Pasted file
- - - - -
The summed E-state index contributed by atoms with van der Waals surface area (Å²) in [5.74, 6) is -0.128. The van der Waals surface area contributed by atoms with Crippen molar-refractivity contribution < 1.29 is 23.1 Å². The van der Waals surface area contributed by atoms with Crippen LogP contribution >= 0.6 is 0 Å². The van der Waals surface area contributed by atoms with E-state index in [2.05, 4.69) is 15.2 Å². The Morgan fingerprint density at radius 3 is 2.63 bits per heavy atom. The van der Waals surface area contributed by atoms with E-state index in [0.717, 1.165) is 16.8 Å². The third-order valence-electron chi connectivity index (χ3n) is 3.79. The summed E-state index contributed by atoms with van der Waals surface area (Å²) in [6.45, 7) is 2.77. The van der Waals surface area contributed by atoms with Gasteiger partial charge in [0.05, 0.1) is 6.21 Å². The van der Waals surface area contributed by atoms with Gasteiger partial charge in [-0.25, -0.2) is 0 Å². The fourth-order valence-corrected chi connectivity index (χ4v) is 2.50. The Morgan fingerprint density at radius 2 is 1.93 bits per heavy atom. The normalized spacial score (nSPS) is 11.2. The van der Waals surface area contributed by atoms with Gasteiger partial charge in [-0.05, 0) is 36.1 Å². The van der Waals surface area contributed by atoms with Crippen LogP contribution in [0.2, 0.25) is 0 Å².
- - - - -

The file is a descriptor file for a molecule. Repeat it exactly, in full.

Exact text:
The summed E-state index contributed by atoms with van der Waals surface area (Å²) in [5.74, 6) is -0.128. The van der Waals surface area contributed by atoms with Crippen molar-refractivity contribution < 1.29 is 23.1 Å². The van der Waals surface area contributed by atoms with Crippen LogP contribution >= 0.6 is 0 Å². The van der Waals surface area contributed by atoms with E-state index in [2.05, 4.69) is 15.2 Å². The Morgan fingerprint density at radius 3 is 2.63 bits per heavy atom. The van der Waals surface area contributed by atoms with E-state index in [0.717, 1.165) is 16.8 Å². The third-order valence-electron chi connectivity index (χ3n) is 3.79. The summed E-state index contributed by atoms with van der Waals surface area (Å²) in [6.45, 7) is 2.77. The van der Waals surface area contributed by atoms with Gasteiger partial charge in [0.05, 0.1) is 6.21 Å². The van der Waals surface area contributed by atoms with Gasteiger partial charge in [-0.25, -0.2) is 0 Å². The fourth-order valence-corrected chi connectivity index (χ4v) is 2.50. The Morgan fingerprint density at radius 2 is 1.93 bits per heavy atom. The normalized spacial score (nSPS) is 11.2. The van der Waals surface area contributed by atoms with Gasteiger partial charge in [-0.05, 0) is 36.1 Å². The van der Waals surface area contributed by atoms with Crippen LogP contribution in [0.2, 0.25) is 0 Å².